As dynamic, real-time or contextual marketing gains more spotlight, marketers across industries wonder how they could use it for their benefit. However, a lot of the advice out there focuses on B2C industries like retail and publishing.
We decided to address this imbalance by compiling a list of ways in which B2B marketers could benefit from this technology too.
What is dynamic content?
Before we dive into the tips, it’s useful to establish just what we mean by dynamic content. In the case of email marketing, real-time, dynamic or contextual marketing refers to the use of automation technology to personalise the content of an email based on known and observed data.
Some examples of dynamic content types:
- based on location and weather
- time-based offers with a countdown, time of the day/week/month, feeds of recent content
- device-based to include specific offers like mobile app deep-linking, or embedded video content
- image personalization
Using dynamic content in B2B email marketing
To help you identify which uses would be of particular interest to you, we’ve devised a series of questions
1. Do you have a high number of mobile openers on your email list?
- embed video to present new products, features and client testimonials. Video is a much more engaging way of introducing subscribers to your company, so use it to your advantage. This can mean animations, explanations or recorded interviews and they can be set to automatically play when a subscriber opens the email, to capture their attention.
- deep-link to your mobile app. If you’ve invested in creating an app, you’ll get a lot more users if you promote it in your emails. Dynamic content can serve the receiver with relevant content linking to their native app store to encourage downloads, or lead subscribers straight to your app to try your newest feature.
2. Do you have to copy and paste content in your newsletters on a regular basis?
- use automatic RSS or XML feeds to pull in the most recent content, offering subscribers the most up-to-date information. In this example from our own newsletter, we’ve coded it to include the most recent blog posts and case studies on automation.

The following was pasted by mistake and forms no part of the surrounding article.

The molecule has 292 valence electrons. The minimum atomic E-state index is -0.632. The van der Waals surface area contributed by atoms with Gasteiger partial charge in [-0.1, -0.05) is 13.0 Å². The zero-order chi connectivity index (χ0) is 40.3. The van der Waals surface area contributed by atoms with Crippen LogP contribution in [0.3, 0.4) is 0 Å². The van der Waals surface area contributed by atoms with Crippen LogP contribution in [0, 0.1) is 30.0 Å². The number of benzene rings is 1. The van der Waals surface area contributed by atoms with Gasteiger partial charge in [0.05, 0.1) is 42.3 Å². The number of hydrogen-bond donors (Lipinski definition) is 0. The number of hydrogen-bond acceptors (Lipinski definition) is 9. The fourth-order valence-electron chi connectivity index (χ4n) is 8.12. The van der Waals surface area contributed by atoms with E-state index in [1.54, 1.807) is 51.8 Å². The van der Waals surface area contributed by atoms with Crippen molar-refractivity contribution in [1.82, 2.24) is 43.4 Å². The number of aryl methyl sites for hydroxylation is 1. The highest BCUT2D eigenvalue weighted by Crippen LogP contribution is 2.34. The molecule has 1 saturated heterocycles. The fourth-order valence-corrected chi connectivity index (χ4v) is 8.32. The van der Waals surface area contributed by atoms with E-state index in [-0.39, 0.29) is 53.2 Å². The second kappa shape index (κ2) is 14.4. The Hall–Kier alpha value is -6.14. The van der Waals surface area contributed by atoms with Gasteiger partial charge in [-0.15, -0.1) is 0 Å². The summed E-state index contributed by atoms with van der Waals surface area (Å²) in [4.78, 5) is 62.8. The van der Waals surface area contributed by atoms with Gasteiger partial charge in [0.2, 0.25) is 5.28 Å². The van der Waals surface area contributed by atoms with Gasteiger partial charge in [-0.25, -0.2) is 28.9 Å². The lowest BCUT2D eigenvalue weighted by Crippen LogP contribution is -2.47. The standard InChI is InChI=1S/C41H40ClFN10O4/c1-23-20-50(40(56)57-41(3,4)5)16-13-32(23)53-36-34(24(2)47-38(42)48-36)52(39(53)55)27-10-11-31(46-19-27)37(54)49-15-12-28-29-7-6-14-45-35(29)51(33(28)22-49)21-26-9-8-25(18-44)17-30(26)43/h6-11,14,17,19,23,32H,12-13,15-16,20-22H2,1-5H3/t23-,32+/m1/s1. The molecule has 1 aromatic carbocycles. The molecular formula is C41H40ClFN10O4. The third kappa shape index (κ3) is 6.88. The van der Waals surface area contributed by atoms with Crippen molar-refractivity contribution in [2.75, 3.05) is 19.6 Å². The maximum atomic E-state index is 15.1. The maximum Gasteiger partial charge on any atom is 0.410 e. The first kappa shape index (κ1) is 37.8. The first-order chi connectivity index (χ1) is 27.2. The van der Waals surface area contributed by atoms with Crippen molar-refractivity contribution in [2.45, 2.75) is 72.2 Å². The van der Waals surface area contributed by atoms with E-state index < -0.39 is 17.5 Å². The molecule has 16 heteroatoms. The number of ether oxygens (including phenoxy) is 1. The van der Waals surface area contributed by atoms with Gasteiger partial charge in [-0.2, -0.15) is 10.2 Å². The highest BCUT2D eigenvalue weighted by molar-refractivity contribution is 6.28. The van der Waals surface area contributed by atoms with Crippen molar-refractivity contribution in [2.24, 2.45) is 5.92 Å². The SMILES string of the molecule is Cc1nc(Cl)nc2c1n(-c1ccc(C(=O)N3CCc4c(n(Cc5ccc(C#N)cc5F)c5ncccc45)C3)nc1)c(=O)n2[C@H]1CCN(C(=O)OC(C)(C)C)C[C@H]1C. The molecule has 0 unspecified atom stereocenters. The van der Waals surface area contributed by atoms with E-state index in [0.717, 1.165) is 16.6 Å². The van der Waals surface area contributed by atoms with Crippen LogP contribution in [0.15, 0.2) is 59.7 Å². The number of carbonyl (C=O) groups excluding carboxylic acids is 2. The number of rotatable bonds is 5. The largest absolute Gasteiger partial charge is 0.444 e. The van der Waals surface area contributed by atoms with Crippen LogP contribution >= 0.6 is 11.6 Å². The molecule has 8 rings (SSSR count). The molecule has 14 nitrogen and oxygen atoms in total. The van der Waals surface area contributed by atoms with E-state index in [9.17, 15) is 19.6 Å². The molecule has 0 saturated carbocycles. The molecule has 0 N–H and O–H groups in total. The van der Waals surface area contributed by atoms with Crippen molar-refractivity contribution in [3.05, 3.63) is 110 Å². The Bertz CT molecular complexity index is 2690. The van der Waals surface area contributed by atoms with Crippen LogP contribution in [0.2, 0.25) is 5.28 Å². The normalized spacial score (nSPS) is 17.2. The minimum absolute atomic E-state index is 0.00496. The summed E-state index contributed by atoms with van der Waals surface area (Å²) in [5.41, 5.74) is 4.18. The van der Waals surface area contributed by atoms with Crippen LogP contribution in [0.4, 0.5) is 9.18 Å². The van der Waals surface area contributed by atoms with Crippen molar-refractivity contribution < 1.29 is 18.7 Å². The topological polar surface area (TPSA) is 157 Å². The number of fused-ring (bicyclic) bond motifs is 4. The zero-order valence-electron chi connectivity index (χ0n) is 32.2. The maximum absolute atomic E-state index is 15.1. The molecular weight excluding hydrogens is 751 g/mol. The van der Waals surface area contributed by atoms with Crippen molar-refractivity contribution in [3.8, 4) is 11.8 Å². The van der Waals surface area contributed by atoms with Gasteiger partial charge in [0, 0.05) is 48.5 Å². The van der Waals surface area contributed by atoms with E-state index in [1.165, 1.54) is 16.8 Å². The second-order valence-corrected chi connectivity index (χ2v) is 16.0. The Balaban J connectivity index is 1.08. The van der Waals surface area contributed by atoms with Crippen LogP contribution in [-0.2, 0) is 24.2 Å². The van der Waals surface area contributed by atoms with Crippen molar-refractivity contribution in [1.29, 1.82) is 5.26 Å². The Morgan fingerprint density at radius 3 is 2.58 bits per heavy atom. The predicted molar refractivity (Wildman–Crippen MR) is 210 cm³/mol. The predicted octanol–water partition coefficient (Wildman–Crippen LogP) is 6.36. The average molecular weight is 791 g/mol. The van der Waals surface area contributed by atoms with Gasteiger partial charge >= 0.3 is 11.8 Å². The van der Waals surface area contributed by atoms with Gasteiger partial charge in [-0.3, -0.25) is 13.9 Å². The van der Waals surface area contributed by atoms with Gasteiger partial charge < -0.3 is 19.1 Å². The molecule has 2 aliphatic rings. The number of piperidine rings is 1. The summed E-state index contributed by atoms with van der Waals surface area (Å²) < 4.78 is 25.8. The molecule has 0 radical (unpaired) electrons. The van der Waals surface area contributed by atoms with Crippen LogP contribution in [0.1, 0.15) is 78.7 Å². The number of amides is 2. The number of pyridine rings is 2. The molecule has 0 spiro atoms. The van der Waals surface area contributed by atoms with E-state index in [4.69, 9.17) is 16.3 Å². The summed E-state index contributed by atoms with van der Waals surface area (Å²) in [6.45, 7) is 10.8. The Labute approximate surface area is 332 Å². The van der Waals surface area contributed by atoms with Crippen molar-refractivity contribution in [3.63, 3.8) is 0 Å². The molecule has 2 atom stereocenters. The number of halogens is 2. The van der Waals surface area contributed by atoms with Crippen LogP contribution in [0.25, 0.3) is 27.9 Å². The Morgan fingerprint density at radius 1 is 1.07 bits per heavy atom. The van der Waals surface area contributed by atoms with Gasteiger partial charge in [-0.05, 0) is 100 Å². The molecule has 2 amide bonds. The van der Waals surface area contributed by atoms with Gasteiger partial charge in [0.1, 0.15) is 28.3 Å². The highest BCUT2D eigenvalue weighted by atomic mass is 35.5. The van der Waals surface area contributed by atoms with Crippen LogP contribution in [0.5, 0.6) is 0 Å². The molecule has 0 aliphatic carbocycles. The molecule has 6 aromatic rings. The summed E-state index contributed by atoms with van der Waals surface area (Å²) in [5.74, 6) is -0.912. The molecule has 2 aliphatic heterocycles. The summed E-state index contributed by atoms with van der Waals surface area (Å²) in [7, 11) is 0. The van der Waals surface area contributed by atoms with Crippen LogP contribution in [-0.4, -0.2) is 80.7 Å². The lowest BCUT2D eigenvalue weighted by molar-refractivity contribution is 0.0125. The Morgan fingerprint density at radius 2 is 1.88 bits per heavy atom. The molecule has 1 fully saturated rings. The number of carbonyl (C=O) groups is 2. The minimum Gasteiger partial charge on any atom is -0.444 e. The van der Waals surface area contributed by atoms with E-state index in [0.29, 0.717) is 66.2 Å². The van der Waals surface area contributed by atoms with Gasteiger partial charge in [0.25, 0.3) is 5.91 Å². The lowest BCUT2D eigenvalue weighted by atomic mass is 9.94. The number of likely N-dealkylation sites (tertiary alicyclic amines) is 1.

- use conditional content if there is something that remains constant for certain audiences, like including your company’s registered address in each country. You can create multiple variations and the technology will choose the right one at the time of opening, based on the data it has associated with a contact.
- use social feeds to promote the latest posts in your social channels and increase followers numbers and engagement.
3. Do you organize any events?
- use live maps to show your subscribers exactly where the event is, allowing them to get personalized directions using a service like Google Maps.
- use weather predictions to show subscribers the predicted weather forecast for the event location. This is particularly useful if you expect a lot on international attendees. Send the email a few days before so they know what to pack.
- use countdown timers to create excitement and urgency around the event; it will give many people a reason to book now, rather than later.
- use dynamic content to show exactly how many tickets are left. If you’re event is very popular, like the Litmus annual conference, chances are your tickets will sell out very quickly. Create urgency by showing a live count of available tickets.
4. Do you want to increase prospect conversions?
- use image personalization to make contextual content more relevant. If you have a white paper or report focusing on different industries like our Sectorised Email Industry Census, personalize the image to attract the attention of contacts in each particular industry. Set a default to the report cover to cover all bases in cases industry data is unavailable.
- use conditional content to serve content based on interest data you have on each contact. This can be stated data (i.e. they selected their preferences in a form), or observed data (i.e. they mostly click on content related to automation).
- use conditional content based on awareness level; if it’s their first newsletter, you might want to suggest your most popular reports first, so they can build thought leadership associations with you. If they’re a seasoned subscriber, look at the data to tell you what to send – perhaps they would be more interested in product brochures.
- personalize the email with the client logos based on the prospect’s industry to build credibility